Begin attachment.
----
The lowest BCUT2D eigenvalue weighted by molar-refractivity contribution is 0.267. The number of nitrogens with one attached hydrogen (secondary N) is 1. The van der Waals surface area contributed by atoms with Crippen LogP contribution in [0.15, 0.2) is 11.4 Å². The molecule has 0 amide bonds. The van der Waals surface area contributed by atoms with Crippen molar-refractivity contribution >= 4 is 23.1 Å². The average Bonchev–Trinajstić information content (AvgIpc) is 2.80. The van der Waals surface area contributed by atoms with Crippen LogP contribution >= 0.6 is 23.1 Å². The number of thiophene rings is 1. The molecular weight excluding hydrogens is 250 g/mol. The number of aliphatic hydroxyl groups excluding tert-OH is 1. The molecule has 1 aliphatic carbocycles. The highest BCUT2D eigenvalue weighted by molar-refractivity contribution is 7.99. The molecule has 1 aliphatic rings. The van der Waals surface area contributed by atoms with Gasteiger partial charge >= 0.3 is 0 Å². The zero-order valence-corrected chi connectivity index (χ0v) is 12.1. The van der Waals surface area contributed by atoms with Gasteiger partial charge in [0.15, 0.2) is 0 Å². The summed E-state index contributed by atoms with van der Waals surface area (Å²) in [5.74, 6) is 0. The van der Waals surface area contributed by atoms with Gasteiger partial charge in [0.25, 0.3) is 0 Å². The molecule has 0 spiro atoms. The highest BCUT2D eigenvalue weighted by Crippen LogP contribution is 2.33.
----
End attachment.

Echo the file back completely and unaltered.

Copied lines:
The lowest BCUT2D eigenvalue weighted by molar-refractivity contribution is 0.267. The number of nitrogens with one attached hydrogen (secondary N) is 1. The van der Waals surface area contributed by atoms with Crippen LogP contribution in [0.15, 0.2) is 11.4 Å². The molecule has 0 amide bonds. The van der Waals surface area contributed by atoms with Crippen molar-refractivity contribution >= 4 is 23.1 Å². The average Bonchev–Trinajstić information content (AvgIpc) is 2.80. The van der Waals surface area contributed by atoms with Crippen LogP contribution >= 0.6 is 23.1 Å². The number of thiophene rings is 1. The molecular weight excluding hydrogens is 250 g/mol. The number of aliphatic hydroxyl groups excluding tert-OH is 1. The molecule has 1 aliphatic carbocycles. The highest BCUT2D eigenvalue weighted by molar-refractivity contribution is 7.99. The molecule has 1 aliphatic rings. The van der Waals surface area contributed by atoms with Gasteiger partial charge >= 0.3 is 0 Å². The zero-order valence-corrected chi connectivity index (χ0v) is 12.1. The van der Waals surface area contributed by atoms with Gasteiger partial charge in [0.15, 0.2) is 0 Å². The summed E-state index contributed by atoms with van der Waals surface area (Å²) in [5.74, 6) is 0. The van der Waals surface area contributed by atoms with Gasteiger partial charge in [0.25, 0.3) is 0 Å². The molecule has 0 spiro atoms. The highest BCUT2D eigenvalue weighted by Crippen LogP contribution is 2.33.